Curve-billed Thrasher (Toxostoma curvirostre) 11 inches long

Curve-billed Thrasher in cholla cactus

This rather drab bird with striking yellowish-orange eyes is only found in the southwestern border states and northern Mexico. It thrives where mesquite and cactus are plentiful, often nesting in cholla cacti such as the one pictured above. The nest is a cup-shaped structure of twigs and roots. This thrasher's diet consists of beetles, ants, crickets and grasshoppers as well as plants including prickly pear cactus, corn, nightshade and bristlegrass. It also comes unhestitatingly to seed feeders where it seems to toss more seed onto the ground than it actually eats, but the doves and other ground feeding birds gather on the ground underneath to clean up, so nothing is lost.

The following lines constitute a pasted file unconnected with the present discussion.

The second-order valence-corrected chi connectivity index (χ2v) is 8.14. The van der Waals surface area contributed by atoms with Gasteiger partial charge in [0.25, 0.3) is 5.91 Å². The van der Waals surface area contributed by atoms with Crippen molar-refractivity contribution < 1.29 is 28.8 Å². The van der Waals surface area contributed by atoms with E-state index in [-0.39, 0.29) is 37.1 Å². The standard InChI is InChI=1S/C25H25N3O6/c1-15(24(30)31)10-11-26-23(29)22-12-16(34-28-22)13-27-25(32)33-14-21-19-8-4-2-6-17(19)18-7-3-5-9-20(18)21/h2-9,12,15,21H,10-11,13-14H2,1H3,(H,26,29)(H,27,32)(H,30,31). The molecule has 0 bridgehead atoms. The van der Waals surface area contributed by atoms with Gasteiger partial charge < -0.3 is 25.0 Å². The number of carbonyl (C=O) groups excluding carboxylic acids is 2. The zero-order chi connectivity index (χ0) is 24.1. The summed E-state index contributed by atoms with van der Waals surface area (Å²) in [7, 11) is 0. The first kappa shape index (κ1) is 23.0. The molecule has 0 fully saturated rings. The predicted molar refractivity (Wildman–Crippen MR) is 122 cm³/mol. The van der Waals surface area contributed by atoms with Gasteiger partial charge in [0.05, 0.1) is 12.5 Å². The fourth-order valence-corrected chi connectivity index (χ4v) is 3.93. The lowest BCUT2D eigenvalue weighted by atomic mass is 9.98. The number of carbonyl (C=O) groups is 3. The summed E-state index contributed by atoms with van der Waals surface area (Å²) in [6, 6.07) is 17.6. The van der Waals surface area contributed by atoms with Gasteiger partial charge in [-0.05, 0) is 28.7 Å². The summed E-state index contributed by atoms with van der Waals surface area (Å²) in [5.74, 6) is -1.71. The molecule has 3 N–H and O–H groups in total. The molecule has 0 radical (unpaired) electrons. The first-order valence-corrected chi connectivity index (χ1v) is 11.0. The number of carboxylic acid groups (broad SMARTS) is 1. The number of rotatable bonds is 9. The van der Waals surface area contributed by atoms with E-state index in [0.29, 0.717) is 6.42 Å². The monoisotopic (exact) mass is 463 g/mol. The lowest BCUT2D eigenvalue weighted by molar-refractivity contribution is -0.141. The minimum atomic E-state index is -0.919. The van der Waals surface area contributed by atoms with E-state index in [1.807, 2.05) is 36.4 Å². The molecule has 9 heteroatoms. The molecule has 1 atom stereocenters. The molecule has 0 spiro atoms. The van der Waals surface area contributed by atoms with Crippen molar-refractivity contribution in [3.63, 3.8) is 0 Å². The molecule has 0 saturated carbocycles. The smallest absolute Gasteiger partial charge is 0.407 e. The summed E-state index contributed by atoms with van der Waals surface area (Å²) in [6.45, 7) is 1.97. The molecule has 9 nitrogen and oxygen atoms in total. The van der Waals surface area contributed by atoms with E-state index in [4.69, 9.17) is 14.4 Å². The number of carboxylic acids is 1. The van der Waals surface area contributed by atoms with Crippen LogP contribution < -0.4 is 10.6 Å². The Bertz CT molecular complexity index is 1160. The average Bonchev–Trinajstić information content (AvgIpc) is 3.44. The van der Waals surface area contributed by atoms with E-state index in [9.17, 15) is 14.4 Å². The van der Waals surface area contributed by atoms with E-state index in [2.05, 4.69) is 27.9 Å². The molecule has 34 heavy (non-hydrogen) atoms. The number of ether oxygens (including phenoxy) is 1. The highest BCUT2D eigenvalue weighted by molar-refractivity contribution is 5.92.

The Curve-billed Thrasher will often be noticed perched on the top branch of a mesquite bush uttering a piercing, metallic whistle. Its song is varied and often quite melodious with low trills and warbles. It is a common permanent resident in Cochise county and even ventures into town and city parks.